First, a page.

For a good while, Graf’s film gets drunk on the optimism of up and comers like Fabian, his lover, and their friends, but given the setting of post-WWI Germany we all know how this story ends. Adapted from Erich Kästner’s 1931 novel (which was censored at the time), Fabian sets itself up as a tale about a moralist unable to keep up with the decline of the Weimar Republic. Graf takes that story and turns it into a glorious celebration of idealism before transforming his film into a tragedy of a generation at the mercy of the world to come.

2. Memoria (Apichatpong Weerasethakul)

With Memoria, Apichatpong Weerasethakul finds himself working on a level of the mainstream he’s never achieved before. Starring Tilda Swinton, set in Colombia (Apichatpong’s first feature set outside his native Thailand), made with his biggest budget to date, and released by one of America’s biggest specialty distributors, this newfound level of awareness has brought with it a strange response. Distributor Neon opted for a roadshow release strategy, travelling to one city at a time, but announced they would never show it outside of a theatrical setting. Then some critics who loved the film went so far as to liken watching it in theaters to a spiritual experience, with some literally dropping to their knees as they watched Memoria on the big screen.

It’s a weird bit of overcompensation, considering a large amount of his fans probably never saw his prior films theatrically anyway. Maybe there’s some confusion over what makes Apichatpong such a singular filmmaker. His films are uniquely cinematic, but because of the way his work uses cinematic language to communicate in ways that push the artform into uncharted territory. Memoria is no different, as Tilda Swinton’s expat in Colombia suffers from an unexplainable illness that eventually brings her to a state of empathy and transcendence that changes how she sees the world. Memoria has a similar effect on viewers with its sublime finale. And while it’s best experienced theatrically (a truism for all movies that’s somehow become a point of debate), to suggest it’s the only way to experience this film does a disservice to the power of Apichatpong and his work.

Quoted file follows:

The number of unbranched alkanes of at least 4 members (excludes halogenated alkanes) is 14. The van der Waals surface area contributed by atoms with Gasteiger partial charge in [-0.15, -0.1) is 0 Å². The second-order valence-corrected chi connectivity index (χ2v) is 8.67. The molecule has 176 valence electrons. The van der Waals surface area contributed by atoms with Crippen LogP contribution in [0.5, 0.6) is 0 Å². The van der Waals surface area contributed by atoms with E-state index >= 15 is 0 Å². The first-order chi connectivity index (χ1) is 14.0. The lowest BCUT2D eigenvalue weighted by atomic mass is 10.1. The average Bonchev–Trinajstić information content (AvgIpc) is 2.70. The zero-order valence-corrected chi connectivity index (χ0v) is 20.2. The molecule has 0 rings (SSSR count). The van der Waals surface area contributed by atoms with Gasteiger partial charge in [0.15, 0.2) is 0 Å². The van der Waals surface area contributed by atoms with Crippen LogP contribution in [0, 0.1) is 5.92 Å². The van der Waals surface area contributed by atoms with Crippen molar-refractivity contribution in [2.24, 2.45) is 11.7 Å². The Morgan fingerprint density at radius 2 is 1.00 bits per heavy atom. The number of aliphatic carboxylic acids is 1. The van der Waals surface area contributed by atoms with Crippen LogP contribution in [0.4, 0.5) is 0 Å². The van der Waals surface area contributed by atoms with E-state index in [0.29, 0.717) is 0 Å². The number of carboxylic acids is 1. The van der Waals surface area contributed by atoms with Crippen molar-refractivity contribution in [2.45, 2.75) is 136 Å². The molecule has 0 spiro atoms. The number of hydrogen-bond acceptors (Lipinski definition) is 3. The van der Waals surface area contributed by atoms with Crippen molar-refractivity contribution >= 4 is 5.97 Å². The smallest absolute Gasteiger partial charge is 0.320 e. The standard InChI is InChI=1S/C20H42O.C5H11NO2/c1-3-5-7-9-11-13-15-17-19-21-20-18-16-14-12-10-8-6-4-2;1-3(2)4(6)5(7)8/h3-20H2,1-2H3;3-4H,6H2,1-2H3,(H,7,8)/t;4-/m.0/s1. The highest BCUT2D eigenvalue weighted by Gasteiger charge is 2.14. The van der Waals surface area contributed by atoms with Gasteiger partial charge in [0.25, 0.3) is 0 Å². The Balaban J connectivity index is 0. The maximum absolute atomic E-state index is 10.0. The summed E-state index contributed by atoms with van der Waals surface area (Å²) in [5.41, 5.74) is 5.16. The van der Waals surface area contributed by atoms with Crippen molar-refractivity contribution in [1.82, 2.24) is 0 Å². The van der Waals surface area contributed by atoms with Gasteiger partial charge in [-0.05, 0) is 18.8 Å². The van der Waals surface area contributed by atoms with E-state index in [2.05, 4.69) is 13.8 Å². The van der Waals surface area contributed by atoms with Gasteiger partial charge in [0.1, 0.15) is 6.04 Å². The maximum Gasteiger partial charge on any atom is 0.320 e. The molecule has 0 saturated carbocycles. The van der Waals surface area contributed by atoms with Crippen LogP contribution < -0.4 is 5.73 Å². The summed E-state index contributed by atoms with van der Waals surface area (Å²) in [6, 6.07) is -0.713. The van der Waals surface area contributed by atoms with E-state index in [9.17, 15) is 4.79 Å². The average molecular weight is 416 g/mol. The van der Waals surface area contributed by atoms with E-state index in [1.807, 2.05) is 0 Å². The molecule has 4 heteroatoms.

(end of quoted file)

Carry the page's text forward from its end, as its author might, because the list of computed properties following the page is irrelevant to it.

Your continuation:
1. Petite Maman (Céline Sciamma)

Having made Petite Maman during the second wave of the pandemic, Céline Sciamma had limited parameters to work. A small cast, a handful of locations in rural France, and a limited crew means little room to move within the confines of the real world. But Sciamma, again placing a film from a child’s perspective, didn’t need a lot to work with once she saw the opportunity in the power of suggestion.

It’s there in the way the opening shot, tracking from room to room of a nursing home, provides one glimpse after another of entire lives before the camera stops on a room being cleared out. Or the gesture of a girl feeding her mother snacks while she drives can define their entire relationship. Or how a shot of an empty bed or tacky wallpaper suggests the impossible happening right in front of us, giving its lead character the opportunity to see and interact with the lives of people they would never get to meet otherwise. At its core, Petite Maman is a story of a young girl understanding new, complex emotions in the face of tragedy. But in the intense level of control Sciamma tells this story, where on her terms the limited world of its setting can open up to new and surprising realms of possibility, it’s almost perfect in its execution.

Explore our complete best of 2021 coverage.